There has been a marginal increase in the number of child marriages thwarted by the Directorate of Social Welfare this year when compared to 2015.
As of October, the department has stopped 1,113 child marriages across the State against 1,082 thwarted between January and October 2015.
“Awareness of the need to report child marriage cases has increased and prevention efforts are on. But a lot needs to be done,” said an official from the department.
Of this year’s cases, 113 were in Dharmapuri district, 107 in Salem and 87 in Madurai. Dharmapuri topped the table for the second consecutive year, though the number of cases reported saw a marginal decline from last year’s 138. At the bottom of the table is Sivagangai, where only one marriage was stopped. Chennai, where seven marriages were stopped, is near the bottom of the table.
According to the the Tamil Nadu Prohibition of Child Marriage Rules, 2009, the District Social Welfare Officer, as the Child Marriage Prohibition Officer, has the responsibility of taking action on receipt of information.
Officials also lodge a police complaint and get a stamped agreement from the families in which they promise not to resume marriage proceedings.
Officials also have the option of getting an injunction order from the court to stop a marriage. Since 2008 to October this year, six injunction orders have been received, 4,717 families have signed the mutual stamped agreement and 131 FIRs filed.
“Our district officers constantly keep a watch and follow up with these families to ensure that they do not get their children married off,” said an official, adding that the common reason cited by such families is poverty and security.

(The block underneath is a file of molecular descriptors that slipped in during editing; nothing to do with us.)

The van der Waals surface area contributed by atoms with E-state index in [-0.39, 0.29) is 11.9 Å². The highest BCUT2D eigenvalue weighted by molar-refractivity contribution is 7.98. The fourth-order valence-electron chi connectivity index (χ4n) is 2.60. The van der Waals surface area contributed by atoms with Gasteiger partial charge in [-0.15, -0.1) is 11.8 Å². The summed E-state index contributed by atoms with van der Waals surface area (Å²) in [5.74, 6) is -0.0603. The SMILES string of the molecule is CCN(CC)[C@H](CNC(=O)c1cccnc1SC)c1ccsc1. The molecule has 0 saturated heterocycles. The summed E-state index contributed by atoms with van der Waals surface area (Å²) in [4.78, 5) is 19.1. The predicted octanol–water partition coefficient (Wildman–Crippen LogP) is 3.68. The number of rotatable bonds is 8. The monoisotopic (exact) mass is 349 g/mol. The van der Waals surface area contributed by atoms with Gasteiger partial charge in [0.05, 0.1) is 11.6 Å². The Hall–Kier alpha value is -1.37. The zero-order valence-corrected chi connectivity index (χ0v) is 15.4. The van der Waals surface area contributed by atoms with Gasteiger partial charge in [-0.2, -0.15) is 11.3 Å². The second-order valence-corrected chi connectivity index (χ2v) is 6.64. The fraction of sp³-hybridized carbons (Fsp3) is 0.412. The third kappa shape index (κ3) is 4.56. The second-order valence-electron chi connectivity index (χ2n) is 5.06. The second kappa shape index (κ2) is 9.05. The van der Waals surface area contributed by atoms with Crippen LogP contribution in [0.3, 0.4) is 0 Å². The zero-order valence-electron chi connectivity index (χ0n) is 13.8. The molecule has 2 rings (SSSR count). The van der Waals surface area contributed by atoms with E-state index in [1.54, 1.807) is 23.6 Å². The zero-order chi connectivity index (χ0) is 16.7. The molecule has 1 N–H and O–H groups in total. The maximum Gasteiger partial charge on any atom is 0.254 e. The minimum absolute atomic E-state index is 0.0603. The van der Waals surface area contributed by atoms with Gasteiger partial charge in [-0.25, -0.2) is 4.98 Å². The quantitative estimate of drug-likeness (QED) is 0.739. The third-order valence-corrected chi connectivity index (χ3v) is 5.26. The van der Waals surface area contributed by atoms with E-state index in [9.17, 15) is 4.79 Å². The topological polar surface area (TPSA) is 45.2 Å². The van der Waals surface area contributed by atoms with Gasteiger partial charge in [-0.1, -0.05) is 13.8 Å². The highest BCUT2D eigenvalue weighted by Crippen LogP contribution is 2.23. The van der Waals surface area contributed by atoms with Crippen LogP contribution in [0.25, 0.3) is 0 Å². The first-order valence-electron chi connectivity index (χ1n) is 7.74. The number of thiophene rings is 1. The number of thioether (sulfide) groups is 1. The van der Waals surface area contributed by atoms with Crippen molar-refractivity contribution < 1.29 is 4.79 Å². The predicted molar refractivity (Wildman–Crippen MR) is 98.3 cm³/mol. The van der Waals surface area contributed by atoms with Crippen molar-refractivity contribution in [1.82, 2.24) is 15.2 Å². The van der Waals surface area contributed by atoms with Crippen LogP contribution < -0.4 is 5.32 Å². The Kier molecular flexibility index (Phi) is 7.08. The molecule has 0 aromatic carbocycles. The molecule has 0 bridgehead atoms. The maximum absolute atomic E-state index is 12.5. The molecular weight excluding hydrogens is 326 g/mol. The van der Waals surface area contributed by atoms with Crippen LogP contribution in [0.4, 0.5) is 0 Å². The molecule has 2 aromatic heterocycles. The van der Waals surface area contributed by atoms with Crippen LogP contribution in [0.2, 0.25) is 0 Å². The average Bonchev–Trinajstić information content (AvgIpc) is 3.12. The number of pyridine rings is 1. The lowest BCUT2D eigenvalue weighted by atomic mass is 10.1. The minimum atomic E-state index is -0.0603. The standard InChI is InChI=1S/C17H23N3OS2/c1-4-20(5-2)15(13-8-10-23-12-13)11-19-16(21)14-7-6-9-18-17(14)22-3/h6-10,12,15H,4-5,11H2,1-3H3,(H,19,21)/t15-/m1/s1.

“They say they want their girl children, especially, to lead better lives and a husband would provide them security. We keep holding regular conventions and seminars to sensitise them,” the official said.
The department, along with UNICEF, recently launched a caravan campaign against child marriage in 13 districts, including Salem and Dharmapuri.
As part of the campaign, officials will hold cultural programmes and interactions with parents, children, community heads, local school authorities and self-help groups.
“The campaign that began in September had to be halted due to the prospect of local body elections. We will resume it soon,” the official said.
Child rights experts noted that it was essential to address the basic economic issues plaguing families rather than merely creating awareness.
“It is important to delve deeper into the issues and address them area-wise,” said R. Vidyasagar, former child protection specialist, UNICEF.
“Most such marriages take place in economically backward areas or urban slums. Families get girls married off to meet financial commitments. Once they are all given good quality education, skill training and placements, they will have a secure future. This will help address the issue,” he said.